Corruption a devastating evil in Africa: Murinde


Corruption is one of Africa’s problems affecting regional growth and development.

(READ MORE: African leaders urged to collaborate against corruption)

Victor Murinde, director of the African Development Institute told CNBC Africa that the continent needed to tackle this epidemic seriously.


“Corruption is a very devastating evil in the African continent and it requires to be given attention,” he said. “To eradicate corruption, it requires determination and courage but even more institutions should be built to address this issue.”

Africa’s trade is also affected by corruption where it distorts markets and, like other forms of anti-competitive behaviour, damages all involved in the supply of goods and services – and ultimately national economies. 

Speaking on trade, Murinde urged Africa to work on developing infrastructure so as to ensure acceleration of intra-African trade.

The African Union leaders resolved in 2012 to fast-track the establishment of a Continental Free Trade Area (CFTA).

This initiative is meant to help facilitate regional trade expected to boost economic growth and infrastructure development in the continent.

Between 2007 and 2011, a United Nations agency on trade report noted that, the average share of intra-African exports in total was 11 per cent.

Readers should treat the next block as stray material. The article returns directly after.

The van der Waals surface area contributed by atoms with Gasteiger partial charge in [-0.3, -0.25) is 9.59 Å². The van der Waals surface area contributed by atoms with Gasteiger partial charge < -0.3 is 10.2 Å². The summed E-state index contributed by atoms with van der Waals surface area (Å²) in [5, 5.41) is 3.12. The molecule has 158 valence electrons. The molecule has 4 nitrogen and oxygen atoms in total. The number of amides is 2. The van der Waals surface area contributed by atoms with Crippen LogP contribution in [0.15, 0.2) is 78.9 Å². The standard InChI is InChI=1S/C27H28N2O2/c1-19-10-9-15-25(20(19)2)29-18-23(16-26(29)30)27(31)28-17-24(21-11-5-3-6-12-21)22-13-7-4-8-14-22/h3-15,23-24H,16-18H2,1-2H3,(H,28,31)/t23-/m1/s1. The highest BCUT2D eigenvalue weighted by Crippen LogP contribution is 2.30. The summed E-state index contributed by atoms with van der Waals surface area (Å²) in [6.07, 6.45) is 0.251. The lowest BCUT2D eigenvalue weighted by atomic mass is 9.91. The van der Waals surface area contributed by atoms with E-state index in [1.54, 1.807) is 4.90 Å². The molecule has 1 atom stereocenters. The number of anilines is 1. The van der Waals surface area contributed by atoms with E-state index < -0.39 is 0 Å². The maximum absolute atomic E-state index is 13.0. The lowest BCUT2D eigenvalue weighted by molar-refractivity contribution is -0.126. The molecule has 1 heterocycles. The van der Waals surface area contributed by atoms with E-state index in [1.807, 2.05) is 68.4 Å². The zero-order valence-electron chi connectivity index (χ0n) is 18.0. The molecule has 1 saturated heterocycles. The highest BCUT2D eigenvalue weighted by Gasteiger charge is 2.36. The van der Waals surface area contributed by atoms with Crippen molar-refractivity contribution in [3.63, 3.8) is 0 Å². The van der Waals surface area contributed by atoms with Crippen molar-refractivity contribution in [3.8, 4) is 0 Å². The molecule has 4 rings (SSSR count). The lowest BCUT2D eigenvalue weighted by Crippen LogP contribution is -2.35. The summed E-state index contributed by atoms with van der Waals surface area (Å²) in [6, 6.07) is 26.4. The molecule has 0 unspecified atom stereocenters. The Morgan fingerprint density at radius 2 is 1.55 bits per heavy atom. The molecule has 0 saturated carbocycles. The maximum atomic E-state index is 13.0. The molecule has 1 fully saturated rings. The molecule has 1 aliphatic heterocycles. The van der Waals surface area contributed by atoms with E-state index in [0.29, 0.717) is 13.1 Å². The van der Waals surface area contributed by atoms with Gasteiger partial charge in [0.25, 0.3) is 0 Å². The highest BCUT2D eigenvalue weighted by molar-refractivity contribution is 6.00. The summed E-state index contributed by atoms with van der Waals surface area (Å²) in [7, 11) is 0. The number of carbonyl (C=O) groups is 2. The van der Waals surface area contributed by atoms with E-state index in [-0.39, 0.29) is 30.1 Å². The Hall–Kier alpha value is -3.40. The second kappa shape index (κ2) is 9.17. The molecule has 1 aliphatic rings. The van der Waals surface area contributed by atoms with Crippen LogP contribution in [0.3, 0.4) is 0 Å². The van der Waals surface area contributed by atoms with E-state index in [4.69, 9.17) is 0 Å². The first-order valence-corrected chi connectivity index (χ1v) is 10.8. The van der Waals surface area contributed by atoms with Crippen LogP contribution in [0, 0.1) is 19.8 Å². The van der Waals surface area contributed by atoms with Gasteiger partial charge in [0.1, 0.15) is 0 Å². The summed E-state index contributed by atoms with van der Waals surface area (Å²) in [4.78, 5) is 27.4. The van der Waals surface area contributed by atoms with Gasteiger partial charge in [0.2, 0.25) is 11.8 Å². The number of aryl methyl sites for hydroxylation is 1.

Compared to other regions, this was a lesser figure as intra-Asia trade accounted for 50 per cent, 21 per cent in Latin America and 70 per cent in Europe.

“Intra-African trade has to expand and this involves two stages which is the process of dialogue from individual level to national level and also putting in place the necessary infrastructure.”

Murinde noted that good infrastructure among trading countries was useful in the acceleration of trade in the region.

(READ MORE: Intra-Africa trade still hampered by infrastructure deficit)

He said that in order to achieve her dreams, Africa needed to ensure that it had capable and good leaders in places of authority.

“There are growth prospects for Africa but we must work to get those prospects right in the next 50 years,” he posited.